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Cybersecurity not a priority despite breaches costing UK firms $38 billion

Senior managers in finance and insurance are the most concerned about cybersecurity but only 60% classify it as a “very high priority,” research finds.

Senior managers in finance and insurance are the most concerned about cybersecurity but only 60% classify it as a “very high priority,” research finds.

London-based property firm Savoy Stewart called on businesses to take cybersecurity seriously after it looked at research by Gov.uk on the attitudes of more than 1,500 UK companies in 11 sectors.

More than half (52%) of UK businesses fell victim to some form of cybercrime in 2016, a Beaming study by researchers at Opinium revealed. A significant 2.9 million UK firms suffered cybersecurity breaches nationwide last year, at a cost of $38 billion (£29.1 billion).

Savoy Stewart found cybersecurity was a very high priority for directors or senior managers in finance and insurance, highest amongst the analysed sectors. However, their peers in hospitality and food were the least worried, with only 15% considering it a very high priority.

Nine out of 10 businesses did not have an incident management plan in the event of a cyber-attack or breach.

With 83% of UK businesses online, the consequences of a cyber-attack or breach can be “devastating”, Savoy Stewart warned in a statement.

According to security professionals consulted by networking hardware company Cisco, operations of an organisation (36%) were most likely to be affected by any potential cyber-attack or breach. After operations finances (30%), brand reputation (26%), customer retention (26%) and intellectual property (24%) were the most affected.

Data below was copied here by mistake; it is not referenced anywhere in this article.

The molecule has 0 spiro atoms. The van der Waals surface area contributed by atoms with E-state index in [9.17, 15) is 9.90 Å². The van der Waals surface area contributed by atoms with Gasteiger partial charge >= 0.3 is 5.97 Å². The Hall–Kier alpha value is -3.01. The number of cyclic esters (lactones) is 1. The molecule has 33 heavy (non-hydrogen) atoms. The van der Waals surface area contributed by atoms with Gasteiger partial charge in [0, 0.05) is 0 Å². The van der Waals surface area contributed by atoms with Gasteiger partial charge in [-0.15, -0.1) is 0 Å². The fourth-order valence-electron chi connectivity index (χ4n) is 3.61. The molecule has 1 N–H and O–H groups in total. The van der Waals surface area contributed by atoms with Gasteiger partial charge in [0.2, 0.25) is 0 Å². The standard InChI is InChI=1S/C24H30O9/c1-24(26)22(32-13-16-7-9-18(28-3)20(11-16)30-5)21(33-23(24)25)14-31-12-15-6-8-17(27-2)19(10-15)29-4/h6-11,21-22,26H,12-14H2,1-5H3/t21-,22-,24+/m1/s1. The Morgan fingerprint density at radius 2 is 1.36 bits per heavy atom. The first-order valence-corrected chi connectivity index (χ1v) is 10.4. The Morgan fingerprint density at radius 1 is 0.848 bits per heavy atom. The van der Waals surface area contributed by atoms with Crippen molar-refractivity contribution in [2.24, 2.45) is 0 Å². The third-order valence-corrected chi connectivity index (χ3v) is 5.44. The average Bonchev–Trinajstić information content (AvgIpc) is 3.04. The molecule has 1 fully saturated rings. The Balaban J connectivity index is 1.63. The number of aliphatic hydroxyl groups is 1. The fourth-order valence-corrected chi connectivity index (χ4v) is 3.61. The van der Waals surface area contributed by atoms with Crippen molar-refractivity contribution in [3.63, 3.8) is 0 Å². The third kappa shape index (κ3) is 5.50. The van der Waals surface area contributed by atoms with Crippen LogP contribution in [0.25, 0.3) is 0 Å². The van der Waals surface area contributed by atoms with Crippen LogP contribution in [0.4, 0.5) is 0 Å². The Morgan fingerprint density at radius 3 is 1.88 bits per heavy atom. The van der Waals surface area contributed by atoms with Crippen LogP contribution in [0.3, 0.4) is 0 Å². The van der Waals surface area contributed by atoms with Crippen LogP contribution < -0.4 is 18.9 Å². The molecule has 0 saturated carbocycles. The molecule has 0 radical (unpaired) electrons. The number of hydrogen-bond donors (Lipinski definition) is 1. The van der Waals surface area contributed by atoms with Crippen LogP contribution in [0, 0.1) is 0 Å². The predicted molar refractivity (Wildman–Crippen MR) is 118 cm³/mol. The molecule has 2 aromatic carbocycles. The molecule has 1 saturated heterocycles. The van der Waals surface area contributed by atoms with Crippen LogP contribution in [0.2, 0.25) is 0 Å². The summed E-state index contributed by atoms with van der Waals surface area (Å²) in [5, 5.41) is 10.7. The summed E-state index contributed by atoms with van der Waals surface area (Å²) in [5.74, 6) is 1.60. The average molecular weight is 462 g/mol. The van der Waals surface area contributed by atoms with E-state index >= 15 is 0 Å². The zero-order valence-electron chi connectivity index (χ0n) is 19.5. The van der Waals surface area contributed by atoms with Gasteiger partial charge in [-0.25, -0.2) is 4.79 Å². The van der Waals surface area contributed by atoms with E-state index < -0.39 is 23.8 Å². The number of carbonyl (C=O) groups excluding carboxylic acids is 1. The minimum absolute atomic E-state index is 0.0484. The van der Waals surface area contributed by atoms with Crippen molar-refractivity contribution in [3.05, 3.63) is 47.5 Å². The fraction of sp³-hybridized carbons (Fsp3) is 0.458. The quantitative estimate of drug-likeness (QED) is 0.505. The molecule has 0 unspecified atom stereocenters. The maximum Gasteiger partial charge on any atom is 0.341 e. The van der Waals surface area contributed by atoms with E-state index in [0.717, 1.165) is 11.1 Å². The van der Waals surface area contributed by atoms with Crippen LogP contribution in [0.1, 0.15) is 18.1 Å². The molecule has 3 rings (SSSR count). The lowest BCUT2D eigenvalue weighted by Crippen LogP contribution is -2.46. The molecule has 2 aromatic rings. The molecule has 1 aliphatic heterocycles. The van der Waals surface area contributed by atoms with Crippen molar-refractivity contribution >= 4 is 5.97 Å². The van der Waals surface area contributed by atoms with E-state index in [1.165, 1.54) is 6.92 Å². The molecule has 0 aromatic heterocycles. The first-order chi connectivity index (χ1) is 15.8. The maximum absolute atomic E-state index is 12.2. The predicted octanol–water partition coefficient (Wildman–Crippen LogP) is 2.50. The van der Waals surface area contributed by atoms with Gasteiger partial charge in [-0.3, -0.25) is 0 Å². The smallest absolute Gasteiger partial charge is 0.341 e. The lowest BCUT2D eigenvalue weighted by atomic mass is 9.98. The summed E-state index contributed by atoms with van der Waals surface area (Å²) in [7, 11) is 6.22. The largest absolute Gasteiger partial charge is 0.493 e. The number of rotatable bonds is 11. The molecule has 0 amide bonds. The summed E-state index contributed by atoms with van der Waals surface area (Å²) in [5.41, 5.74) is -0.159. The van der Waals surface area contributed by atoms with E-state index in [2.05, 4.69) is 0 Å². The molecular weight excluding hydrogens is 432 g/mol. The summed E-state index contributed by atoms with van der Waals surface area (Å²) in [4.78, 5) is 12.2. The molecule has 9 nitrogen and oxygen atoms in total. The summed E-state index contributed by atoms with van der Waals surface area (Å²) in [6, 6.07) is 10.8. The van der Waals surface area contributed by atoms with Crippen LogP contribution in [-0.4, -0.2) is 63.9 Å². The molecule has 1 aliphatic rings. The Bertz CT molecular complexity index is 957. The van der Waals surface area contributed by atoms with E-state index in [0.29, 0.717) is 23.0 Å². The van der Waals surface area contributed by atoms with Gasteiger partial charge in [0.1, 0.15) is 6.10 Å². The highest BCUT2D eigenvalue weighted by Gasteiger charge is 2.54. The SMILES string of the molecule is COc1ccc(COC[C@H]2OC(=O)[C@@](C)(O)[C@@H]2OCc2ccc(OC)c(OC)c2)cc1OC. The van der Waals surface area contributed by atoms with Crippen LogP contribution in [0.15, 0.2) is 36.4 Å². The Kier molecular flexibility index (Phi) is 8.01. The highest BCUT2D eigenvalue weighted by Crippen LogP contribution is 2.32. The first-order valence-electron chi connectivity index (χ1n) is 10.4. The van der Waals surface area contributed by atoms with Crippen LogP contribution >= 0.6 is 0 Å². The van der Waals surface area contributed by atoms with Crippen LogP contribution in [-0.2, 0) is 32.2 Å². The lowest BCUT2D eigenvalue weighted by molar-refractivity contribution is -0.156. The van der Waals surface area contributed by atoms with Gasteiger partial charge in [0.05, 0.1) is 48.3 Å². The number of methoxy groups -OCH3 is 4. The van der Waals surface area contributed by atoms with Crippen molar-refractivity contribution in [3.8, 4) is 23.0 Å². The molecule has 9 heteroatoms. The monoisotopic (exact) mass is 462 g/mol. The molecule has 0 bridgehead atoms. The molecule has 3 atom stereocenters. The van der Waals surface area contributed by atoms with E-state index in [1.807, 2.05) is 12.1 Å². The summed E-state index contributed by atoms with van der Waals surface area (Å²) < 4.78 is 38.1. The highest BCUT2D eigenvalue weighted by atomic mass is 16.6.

Darren Best, managing director of SavoyStewart.co.uk, said calamities caused by cyber-attacks and breaches emphasised the need to take cybersecurity very seriously.

“With threats likely to intensify as cyber criminals become more ruthless, businesses cannot rest on their laurels,” Best said.

“Business leaders cannot afford to be just concerned or treat it as another risk management exercise. They need to effectively understand, carefully manage and thoroughly assess the security of their IT estate to continually get the basic defences right.

“On top of this, adequate governance and employee education on cyber security can go a long way in protecting a business’s key capabilities and functions.”

The Savoy Stewart findings supported research announced by PwC earlier this year, which reported a quarter of British family businesses felt vulnerable to digital disruption. However, just over half have ever discussed the threat from cyber criminals in the board room.

Digital apathy was greater in the global private sector than the global public sector, with 68% of private company chief executives concerned about the speed of technological change compared to a greater 74% of global public companies. A mere 41% of private company chief executives were not concerned about cyber threats compared to 65% of global public companies.

The Global Family Office Report last year by Campden Wealth estimated 40% of all family offices worldwide have experienced a cyber security breach and consequently lost tens of thousands, even millions of dollars.


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